Curious about how light and concave mirrors could be used in her work at NASA, she began her research in 1977.
This involved creating an experiment in which she observed how the position of a concave mirror would affect the real object that it reflected. Using this technology, she would invent the illusion transmitter.
On October 21, 1980, she obtained the patent for the illusion transmitter, a device that NASA continues to use today.
The device is used to send images from space to earth. The device produces optical illusion images via two concave mirrors.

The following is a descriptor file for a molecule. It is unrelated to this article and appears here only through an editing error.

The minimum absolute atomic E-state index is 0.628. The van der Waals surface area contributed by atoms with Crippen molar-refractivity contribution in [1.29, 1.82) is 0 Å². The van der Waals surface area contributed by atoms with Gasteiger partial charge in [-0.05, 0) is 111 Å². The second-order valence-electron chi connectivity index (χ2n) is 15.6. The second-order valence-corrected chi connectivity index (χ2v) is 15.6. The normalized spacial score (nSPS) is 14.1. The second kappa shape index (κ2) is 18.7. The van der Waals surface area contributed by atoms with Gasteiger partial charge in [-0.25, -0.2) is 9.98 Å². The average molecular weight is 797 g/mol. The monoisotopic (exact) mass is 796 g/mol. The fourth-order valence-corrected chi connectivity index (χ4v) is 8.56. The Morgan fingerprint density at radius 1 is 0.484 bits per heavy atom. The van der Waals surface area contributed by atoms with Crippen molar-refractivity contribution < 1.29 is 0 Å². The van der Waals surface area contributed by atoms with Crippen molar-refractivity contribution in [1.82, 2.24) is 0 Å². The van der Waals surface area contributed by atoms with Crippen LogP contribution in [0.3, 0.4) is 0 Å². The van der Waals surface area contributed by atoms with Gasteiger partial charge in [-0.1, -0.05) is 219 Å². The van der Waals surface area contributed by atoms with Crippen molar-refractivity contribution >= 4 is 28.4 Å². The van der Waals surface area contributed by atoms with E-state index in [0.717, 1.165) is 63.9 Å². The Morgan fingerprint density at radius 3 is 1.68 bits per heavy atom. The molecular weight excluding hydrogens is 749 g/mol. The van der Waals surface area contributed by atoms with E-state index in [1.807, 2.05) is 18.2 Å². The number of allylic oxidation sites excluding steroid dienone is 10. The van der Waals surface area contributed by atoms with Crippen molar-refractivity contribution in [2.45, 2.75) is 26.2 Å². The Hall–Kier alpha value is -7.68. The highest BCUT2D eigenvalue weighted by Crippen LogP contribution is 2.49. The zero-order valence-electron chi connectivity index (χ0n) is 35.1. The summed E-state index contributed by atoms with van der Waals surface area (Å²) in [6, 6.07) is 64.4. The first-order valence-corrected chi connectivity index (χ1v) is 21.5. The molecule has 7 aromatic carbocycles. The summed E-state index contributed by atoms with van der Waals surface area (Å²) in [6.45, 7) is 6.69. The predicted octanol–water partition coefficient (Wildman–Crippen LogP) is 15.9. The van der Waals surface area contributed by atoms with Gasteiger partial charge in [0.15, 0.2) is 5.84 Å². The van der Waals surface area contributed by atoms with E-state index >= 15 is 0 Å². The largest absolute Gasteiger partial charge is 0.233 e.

Unlike flat mirrors, which produce images that appear to be inside, or behind the mirror, concave mirrors create images that appear to be real, or in front of the mirror itself. The technology, still in use by NASA, also enabled the creation of magnetic resonance imaging and 3-dimensional television.
Thomas retired from NASA and her positions of associate chief of NASA’s Space Science Data Operations Office, manager of the NASA Automated Systems Incident Response Capability and as chair of the Space Science Data Operations Office Education Committee at the end of August 1995.
In her retirement, Thomas serves as an associate at the UMBC Center for Multicore Hybrid Productivity Research.
She continued to serve as a mentor for youth through the SMART (Science Mathematics Aerospace Research and Technology and National Technical) Association.